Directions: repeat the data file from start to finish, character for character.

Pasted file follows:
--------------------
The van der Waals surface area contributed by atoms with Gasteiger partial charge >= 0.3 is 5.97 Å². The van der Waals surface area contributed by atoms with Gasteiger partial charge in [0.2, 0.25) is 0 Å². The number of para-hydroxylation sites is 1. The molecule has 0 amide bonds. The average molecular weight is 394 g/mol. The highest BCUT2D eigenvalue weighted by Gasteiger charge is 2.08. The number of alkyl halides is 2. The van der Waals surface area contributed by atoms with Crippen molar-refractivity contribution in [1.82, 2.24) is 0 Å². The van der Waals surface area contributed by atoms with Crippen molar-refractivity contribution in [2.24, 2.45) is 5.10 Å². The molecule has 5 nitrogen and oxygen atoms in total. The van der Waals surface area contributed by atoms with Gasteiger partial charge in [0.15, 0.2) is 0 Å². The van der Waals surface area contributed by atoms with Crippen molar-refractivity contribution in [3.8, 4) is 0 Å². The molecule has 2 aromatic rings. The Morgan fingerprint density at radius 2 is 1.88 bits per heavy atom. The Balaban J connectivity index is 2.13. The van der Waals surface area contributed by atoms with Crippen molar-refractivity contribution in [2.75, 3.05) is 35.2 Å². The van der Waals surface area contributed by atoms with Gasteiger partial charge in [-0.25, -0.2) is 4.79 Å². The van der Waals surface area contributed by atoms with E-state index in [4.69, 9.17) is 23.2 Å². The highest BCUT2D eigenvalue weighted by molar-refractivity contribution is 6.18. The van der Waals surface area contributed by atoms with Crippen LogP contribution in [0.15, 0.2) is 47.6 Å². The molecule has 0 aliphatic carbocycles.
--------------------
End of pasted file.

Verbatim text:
The van der Waals surface area contributed by atoms with Gasteiger partial charge >= 0.3 is 5.97 Å². The van der Waals surface area contributed by atoms with Gasteiger partial charge in [0.2, 0.25) is 0 Å². The number of para-hydroxylation sites is 1. The molecule has 0 amide bonds. The average molecular weight is 394 g/mol. The highest BCUT2D eigenvalue weighted by Gasteiger charge is 2.08. The number of alkyl halides is 2. The van der Waals surface area contributed by atoms with Crippen molar-refractivity contribution in [1.82, 2.24) is 0 Å². The van der Waals surface area contributed by atoms with Crippen molar-refractivity contribution in [2.24, 2.45) is 5.10 Å². The molecule has 5 nitrogen and oxygen atoms in total. The van der Waals surface area contributed by atoms with Gasteiger partial charge in [0.15, 0.2) is 0 Å². The van der Waals surface area contributed by atoms with Crippen molar-refractivity contribution in [3.8, 4) is 0 Å². The molecule has 2 aromatic rings. The Morgan fingerprint density at radius 2 is 1.88 bits per heavy atom. The Balaban J connectivity index is 2.13. The van der Waals surface area contributed by atoms with Crippen molar-refractivity contribution in [2.75, 3.05) is 35.2 Å². The van der Waals surface area contributed by atoms with Gasteiger partial charge in [-0.25, -0.2) is 4.79 Å². The van der Waals surface area contributed by atoms with E-state index in [4.69, 9.17) is 23.2 Å². The highest BCUT2D eigenvalue weighted by molar-refractivity contribution is 6.18. The van der Waals surface area contributed by atoms with Crippen LogP contribution in [0.15, 0.2) is 47.6 Å². The molecule has 0 aliphatic carbocycles.